A Historic Moment – It’s a Deal

iran-nuclearUSA Today – (2 April 2015)  Iran and six world powers reached a historic agreement Thursday on a broad framework for resolving their long-standing dispute over Iran’s nuclear program, which has left the Islamic nation economically isolated.

“Today, we have taken a decisive step. We have reached solutions on key parameters for a comprehensive future nuclear deal,” European Union Foreign Affairs Minister Federica Mogherini said in formally announcing the deal in Lausanne, Switzerland.

John Kerry and his team watch from Lausanne, Switzerland as President Obama makes his state address on the status of the Iran nuclear program talks on April 2nd. Photo: Reuters

John Kerry and his team watch from Lausanne, Switzerland as President Obama makes his state address on the status of the Iran nuclear program talks on April 2nd. Photo: Reuters

She said Iran would not produce weapons-grade fuel and international monitors will have enhanced access to Iran’s nuclear facilities.

She said sanctions would be “terminated” but did not specify the timetable, which has been a sticking point of the negotiations. Iran pushed to lift them immediately, while the United States wants most of them in place until Iran follows through on terms of the deal.The precise timing will be determined as the negotiators work out a final agreement scheduled for completion in June.

So what’s the big deal? The whole “historic” episode is shrouded with controversies and contradictions. Deal or no deal, nobody seems to be sure after the announcement. Perhaps Google translate didn’t do a good job. The US version doesn’t agree with the French version, neither does the Iranian version. Contradictions are splattered all over the crux of the “agreement”. Was there really a deal? New York Post reported the deal with much sarcasm:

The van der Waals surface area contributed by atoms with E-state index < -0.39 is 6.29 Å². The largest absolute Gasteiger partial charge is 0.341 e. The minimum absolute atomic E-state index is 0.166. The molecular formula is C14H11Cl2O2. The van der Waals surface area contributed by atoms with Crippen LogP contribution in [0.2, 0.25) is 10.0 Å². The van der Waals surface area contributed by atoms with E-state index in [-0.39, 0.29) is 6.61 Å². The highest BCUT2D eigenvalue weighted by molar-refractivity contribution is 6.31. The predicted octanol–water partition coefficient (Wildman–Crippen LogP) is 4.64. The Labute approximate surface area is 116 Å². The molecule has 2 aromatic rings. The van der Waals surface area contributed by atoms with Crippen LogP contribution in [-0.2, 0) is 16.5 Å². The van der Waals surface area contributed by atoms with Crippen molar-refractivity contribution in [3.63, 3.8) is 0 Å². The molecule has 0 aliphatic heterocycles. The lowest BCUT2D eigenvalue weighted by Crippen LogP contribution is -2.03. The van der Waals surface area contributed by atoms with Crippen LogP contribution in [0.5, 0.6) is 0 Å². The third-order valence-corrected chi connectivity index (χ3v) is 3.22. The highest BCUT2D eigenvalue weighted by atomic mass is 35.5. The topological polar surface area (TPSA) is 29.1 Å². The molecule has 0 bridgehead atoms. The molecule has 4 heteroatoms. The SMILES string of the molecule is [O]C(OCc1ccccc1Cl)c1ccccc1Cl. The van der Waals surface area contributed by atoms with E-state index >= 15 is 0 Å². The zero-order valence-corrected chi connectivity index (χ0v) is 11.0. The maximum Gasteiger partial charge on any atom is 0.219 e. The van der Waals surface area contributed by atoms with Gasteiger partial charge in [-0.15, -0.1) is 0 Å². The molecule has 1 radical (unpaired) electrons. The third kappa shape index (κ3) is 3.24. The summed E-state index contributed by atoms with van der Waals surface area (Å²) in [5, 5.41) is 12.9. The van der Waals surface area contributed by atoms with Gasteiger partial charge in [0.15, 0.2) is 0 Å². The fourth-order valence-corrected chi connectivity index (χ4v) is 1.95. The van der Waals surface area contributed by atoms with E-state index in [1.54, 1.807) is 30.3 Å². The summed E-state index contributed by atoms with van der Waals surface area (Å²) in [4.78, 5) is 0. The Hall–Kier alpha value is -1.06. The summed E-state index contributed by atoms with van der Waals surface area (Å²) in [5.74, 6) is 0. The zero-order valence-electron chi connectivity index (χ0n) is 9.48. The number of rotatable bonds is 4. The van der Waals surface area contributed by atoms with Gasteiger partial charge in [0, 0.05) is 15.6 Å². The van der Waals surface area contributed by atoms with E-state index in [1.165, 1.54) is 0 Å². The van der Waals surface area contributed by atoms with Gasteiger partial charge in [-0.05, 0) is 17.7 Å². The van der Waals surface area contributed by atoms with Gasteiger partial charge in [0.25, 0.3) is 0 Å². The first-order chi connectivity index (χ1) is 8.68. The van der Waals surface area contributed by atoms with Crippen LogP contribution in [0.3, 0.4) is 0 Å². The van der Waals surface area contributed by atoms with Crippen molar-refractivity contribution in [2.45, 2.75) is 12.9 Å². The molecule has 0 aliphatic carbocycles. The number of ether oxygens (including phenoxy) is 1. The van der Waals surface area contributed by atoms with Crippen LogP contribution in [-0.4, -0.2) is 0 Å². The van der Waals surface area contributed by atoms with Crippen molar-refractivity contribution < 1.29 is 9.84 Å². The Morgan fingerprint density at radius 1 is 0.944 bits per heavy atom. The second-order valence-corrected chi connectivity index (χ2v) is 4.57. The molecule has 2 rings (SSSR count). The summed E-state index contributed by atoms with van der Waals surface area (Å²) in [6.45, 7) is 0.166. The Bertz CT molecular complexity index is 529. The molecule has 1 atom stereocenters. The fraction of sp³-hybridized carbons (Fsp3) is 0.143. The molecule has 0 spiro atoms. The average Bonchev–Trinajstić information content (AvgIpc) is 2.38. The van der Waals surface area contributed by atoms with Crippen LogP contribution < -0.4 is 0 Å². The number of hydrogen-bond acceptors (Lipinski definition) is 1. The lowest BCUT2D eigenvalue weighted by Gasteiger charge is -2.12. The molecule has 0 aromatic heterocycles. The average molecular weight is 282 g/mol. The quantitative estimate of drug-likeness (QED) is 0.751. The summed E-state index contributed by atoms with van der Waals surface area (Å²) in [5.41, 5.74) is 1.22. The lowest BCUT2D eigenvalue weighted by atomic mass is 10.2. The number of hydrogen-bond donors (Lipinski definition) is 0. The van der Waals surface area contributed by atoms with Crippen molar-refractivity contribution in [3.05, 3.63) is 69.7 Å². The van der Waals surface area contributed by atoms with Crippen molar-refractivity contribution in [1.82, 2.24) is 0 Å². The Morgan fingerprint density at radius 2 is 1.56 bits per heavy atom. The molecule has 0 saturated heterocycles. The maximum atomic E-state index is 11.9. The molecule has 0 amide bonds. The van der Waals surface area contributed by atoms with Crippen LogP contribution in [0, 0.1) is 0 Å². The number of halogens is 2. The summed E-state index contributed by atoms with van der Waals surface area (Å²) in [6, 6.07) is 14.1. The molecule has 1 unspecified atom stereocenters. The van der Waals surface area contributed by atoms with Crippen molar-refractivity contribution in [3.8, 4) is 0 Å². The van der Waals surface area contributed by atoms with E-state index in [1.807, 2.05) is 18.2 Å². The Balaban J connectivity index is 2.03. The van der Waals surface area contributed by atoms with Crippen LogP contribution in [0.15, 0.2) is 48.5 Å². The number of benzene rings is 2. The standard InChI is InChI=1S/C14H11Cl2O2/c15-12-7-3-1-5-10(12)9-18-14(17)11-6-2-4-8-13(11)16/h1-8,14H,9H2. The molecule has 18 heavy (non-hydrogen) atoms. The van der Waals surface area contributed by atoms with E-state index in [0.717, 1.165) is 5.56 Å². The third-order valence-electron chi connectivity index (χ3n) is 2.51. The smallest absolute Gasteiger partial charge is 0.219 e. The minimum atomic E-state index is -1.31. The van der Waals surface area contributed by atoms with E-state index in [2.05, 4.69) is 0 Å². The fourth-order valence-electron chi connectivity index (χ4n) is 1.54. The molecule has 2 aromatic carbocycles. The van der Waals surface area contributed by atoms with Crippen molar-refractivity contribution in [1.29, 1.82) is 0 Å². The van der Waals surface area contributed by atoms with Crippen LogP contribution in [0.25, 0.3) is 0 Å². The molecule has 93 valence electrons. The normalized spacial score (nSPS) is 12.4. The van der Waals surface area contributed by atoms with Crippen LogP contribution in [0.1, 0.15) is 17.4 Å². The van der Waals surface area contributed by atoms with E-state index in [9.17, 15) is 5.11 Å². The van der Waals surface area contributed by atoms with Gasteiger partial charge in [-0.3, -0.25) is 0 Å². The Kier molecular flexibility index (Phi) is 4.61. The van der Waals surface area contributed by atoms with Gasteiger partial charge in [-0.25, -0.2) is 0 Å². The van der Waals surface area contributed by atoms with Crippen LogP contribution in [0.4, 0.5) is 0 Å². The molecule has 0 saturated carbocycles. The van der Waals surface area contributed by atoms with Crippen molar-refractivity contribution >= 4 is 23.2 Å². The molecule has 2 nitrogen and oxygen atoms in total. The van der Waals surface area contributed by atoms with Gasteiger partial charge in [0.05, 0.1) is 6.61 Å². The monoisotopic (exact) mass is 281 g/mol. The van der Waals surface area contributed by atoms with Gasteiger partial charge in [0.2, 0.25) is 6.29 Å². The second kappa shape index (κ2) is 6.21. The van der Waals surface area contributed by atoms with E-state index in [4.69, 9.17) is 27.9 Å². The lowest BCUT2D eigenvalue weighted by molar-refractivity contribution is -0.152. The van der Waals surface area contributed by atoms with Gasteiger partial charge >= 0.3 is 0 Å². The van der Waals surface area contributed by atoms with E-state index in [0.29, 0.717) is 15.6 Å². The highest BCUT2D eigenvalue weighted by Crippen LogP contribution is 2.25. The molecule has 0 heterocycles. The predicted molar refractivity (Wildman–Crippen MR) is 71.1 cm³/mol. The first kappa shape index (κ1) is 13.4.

All we have is a number of contradictory statements by various participants in the latest round of talks in Switzerland, which together amount to a diplomatic dog’s dinner.

First, we have a joint statement in English in 291 words by Iranian Foreign Minister Muhammad Javad Zarif and the European Union foreign policy point-woman Federica Mogherini, who led the so-called P5+1 group of nations including the US in the negotiations.
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John Kerry and his team watch from Lausanne, Switzerland as President Obama makes his state address on the status of the Iran nuclear program talks on April 2nd.Photo: Reuters

Next we have the official Iranian text, in Persian, which runs into 512 words. The text put out by the French comes with 231 words. The prize for “spinner-in-chief” goes to US Secretary of State John Kerry who has put out a text in 1,318 words and acts as if we have a done deal.

It is not only in their length that the texts differ.

They amount to different, at times starkly contradictory, narratives.

The Mogherini and French texts are vague enough to be ultimately meaningless, even as spin.

The Persian text carefully avoids words that might give the impression that anything has been agreed by the Iranian side or that the Islamic Republic has offered any concessions.

The Iranian text is labelled as a press statement only. The American text, however, pretends to enumerate “Parameters for a Joint Comprehensive Plan of Action” and claims key points have been “decided.” What remains to be done is work out “implementation details.”

Alright, that’s enough. Since Iran is the main player in the agreement, we should just listen to what the Iranian President Rouhani said in a televised speech on Thursday (9 April 2015): “We will not sign any deal unless all sanctions are lifted on the same day … We want a win-win deal for all parties involved in the nuclear talks.”

Clearly, he said “no deal”, at least for now.


Proverbs 11:3
The integrity of the upright shall guide them: but the perverseness of transgressors shall destroy them.


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